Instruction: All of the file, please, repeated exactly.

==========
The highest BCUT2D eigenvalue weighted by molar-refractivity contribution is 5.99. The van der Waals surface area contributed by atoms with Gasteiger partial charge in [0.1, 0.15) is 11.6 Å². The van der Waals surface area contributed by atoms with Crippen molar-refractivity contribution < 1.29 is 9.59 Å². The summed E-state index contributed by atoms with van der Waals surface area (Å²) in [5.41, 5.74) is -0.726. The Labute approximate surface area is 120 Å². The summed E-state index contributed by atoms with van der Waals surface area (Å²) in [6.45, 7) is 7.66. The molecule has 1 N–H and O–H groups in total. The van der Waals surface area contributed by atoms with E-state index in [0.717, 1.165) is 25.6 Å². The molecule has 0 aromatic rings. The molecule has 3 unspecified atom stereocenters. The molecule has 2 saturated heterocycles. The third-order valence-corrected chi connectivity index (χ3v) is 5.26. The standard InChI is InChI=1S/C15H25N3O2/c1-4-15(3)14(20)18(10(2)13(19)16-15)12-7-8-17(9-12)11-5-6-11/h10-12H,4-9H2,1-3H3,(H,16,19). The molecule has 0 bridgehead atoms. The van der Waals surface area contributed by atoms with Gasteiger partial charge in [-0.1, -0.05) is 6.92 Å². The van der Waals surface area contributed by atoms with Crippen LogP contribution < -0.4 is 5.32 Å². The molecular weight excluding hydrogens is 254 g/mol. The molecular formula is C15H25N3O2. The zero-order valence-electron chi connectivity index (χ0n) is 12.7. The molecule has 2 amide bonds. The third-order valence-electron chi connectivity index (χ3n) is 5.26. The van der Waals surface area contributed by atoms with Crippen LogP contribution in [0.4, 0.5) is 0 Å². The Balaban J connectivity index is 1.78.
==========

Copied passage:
The highest BCUT2D eigenvalue weighted by molar-refractivity contribution is 5.99. The van der Waals surface area contributed by atoms with Gasteiger partial charge in [0.1, 0.15) is 11.6 Å². The van der Waals surface area contributed by atoms with Crippen molar-refractivity contribution < 1.29 is 9.59 Å². The summed E-state index contributed by atoms with van der Waals surface area (Å²) in [5.41, 5.74) is -0.726. The Labute approximate surface area is 120 Å². The summed E-state index contributed by atoms with van der Waals surface area (Å²) in [6.45, 7) is 7.66. The molecule has 1 N–H and O–H groups in total. The van der Waals surface area contributed by atoms with E-state index in [0.717, 1.165) is 25.6 Å². The molecule has 0 aromatic rings. The molecule has 3 unspecified atom stereocenters. The molecule has 2 saturated heterocycles. The third-order valence-corrected chi connectivity index (χ3v) is 5.26. The standard InChI is InChI=1S/C15H25N3O2/c1-4-15(3)14(20)18(10(2)13(19)16-15)12-7-8-17(9-12)11-5-6-11/h10-12H,4-9H2,1-3H3,(H,16,19). The molecule has 0 bridgehead atoms. The van der Waals surface area contributed by atoms with Gasteiger partial charge in [-0.1, -0.05) is 6.92 Å². The van der Waals surface area contributed by atoms with Crippen LogP contribution < -0.4 is 5.32 Å². The molecular weight excluding hydrogens is 254 g/mol. The molecular formula is C15H25N3O2. The zero-order valence-electron chi connectivity index (χ0n) is 12.7. The molecule has 2 amide bonds. The third-order valence-electron chi connectivity index (χ3n) is 5.26. The van der Waals surface area contributed by atoms with Crippen LogP contribution in [0.4, 0.5) is 0 Å². The Balaban J connectivity index is 1.78.